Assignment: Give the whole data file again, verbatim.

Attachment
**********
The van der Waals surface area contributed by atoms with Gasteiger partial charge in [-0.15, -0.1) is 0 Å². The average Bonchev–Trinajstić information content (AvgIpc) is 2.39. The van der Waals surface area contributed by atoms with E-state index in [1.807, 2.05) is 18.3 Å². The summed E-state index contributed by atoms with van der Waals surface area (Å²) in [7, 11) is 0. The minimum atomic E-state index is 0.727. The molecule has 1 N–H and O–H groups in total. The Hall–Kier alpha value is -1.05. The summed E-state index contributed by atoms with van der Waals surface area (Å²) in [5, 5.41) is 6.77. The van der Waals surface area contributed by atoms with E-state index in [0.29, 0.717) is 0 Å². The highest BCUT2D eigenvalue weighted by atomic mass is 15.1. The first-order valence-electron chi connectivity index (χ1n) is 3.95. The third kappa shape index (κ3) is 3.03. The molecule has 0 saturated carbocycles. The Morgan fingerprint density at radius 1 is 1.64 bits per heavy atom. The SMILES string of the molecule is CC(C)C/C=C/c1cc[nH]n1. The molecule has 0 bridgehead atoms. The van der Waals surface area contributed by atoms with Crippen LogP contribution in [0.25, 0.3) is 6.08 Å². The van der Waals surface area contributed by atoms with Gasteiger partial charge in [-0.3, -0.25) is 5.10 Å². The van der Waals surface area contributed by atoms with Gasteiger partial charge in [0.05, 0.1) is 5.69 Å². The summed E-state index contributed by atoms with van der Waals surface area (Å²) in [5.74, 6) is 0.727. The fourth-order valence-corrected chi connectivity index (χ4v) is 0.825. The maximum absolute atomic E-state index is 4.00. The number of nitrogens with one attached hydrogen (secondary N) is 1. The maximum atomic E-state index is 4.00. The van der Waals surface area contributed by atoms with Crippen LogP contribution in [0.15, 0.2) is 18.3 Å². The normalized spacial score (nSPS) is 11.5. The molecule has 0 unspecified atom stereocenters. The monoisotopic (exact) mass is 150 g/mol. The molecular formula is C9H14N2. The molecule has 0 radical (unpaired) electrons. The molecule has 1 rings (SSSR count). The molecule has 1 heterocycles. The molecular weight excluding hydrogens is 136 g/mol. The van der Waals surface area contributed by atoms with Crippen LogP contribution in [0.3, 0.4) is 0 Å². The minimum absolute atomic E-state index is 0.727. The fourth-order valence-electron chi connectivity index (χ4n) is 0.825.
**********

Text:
The van der Waals surface area contributed by atoms with Gasteiger partial charge in [-0.15, -0.1) is 0 Å². The average Bonchev–Trinajstić information content (AvgIpc) is 2.39. The van der Waals surface area contributed by atoms with E-state index in [1.807, 2.05) is 18.3 Å². The summed E-state index contributed by atoms with van der Waals surface area (Å²) in [7, 11) is 0. The minimum atomic E-state index is 0.727. The molecule has 1 N–H and O–H groups in total. The Hall–Kier alpha value is -1.05. The summed E-state index contributed by atoms with van der Waals surface area (Å²) in [5, 5.41) is 6.77. The van der Waals surface area contributed by atoms with E-state index in [0.29, 0.717) is 0 Å². The highest BCUT2D eigenvalue weighted by atomic mass is 15.1. The first-order valence-electron chi connectivity index (χ1n) is 3.95. The third kappa shape index (κ3) is 3.03. The molecule has 0 saturated carbocycles. The Morgan fingerprint density at radius 1 is 1.64 bits per heavy atom. The SMILES string of the molecule is CC(C)C/C=C/c1cc[nH]n1. The molecule has 0 bridgehead atoms. The van der Waals surface area contributed by atoms with Crippen LogP contribution in [0.25, 0.3) is 6.08 Å². The van der Waals surface area contributed by atoms with Gasteiger partial charge in [-0.3, -0.25) is 5.10 Å². The van der Waals surface area contributed by atoms with Gasteiger partial charge in [0.05, 0.1) is 5.69 Å². The summed E-state index contributed by atoms with van der Waals surface area (Å²) in [5.74, 6) is 0.727. The fourth-order valence-corrected chi connectivity index (χ4v) is 0.825. The maximum absolute atomic E-state index is 4.00. The number of nitrogens with one attached hydrogen (secondary N) is 1. The maximum atomic E-state index is 4.00. The van der Waals surface area contributed by atoms with Crippen LogP contribution in [0.15, 0.2) is 18.3 Å². The normalized spacial score (nSPS) is 11.5. The molecule has 0 unspecified atom stereocenters. The monoisotopic (exact) mass is 150 g/mol. The molecular formula is C9H14N2. The molecule has 0 radical (unpaired) electrons. The molecule has 1 rings (SSSR count). The molecule has 1 heterocycles. The molecular weight excluding hydrogens is 136 g/mol. The van der Waals surface area contributed by atoms with Crippen LogP contribution in [0.3, 0.4) is 0 Å². The minimum absolute atomic E-state index is 0.727. The fourth-order valence-electron chi connectivity index (χ4n) is 0.825.